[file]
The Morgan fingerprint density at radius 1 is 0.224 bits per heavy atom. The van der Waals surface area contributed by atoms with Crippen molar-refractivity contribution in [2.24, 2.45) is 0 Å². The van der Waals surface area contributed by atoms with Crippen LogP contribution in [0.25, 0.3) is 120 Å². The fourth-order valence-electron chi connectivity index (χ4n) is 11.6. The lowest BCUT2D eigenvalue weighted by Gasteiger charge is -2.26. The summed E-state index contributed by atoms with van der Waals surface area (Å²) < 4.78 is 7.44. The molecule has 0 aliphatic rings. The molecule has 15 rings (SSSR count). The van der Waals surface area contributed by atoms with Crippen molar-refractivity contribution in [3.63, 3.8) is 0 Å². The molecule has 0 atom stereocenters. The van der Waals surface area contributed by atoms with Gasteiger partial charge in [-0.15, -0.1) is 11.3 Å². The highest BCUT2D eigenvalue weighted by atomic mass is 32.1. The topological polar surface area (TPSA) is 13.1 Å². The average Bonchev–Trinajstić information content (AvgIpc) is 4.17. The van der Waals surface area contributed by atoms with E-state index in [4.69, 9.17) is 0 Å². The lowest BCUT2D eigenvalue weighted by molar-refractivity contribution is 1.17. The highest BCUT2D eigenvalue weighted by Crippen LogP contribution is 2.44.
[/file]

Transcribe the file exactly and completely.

The Morgan fingerprint density at radius 1 is 0.224 bits per heavy atom. The van der Waals surface area contributed by atoms with Crippen molar-refractivity contribution in [2.24, 2.45) is 0 Å². The van der Waals surface area contributed by atoms with Crippen LogP contribution in [0.25, 0.3) is 120 Å². The fourth-order valence-electron chi connectivity index (χ4n) is 11.6. The lowest BCUT2D eigenvalue weighted by Gasteiger charge is -2.26. The summed E-state index contributed by atoms with van der Waals surface area (Å²) < 4.78 is 7.44. The molecule has 0 aliphatic rings. The molecule has 15 rings (SSSR count). The van der Waals surface area contributed by atoms with Crippen molar-refractivity contribution in [3.63, 3.8) is 0 Å². The molecule has 0 atom stereocenters. The van der Waals surface area contributed by atoms with Gasteiger partial charge in [-0.15, -0.1) is 11.3 Å². The highest BCUT2D eigenvalue weighted by atomic mass is 32.1. The topological polar surface area (TPSA) is 13.1 Å². The average Bonchev–Trinajstić information content (AvgIpc) is 4.17. The van der Waals surface area contributed by atoms with E-state index in [4.69, 9.17) is 0 Å². The lowest BCUT2D eigenvalue weighted by molar-refractivity contribution is 1.17. The highest BCUT2D eigenvalue weighted by Crippen LogP contribution is 2.44.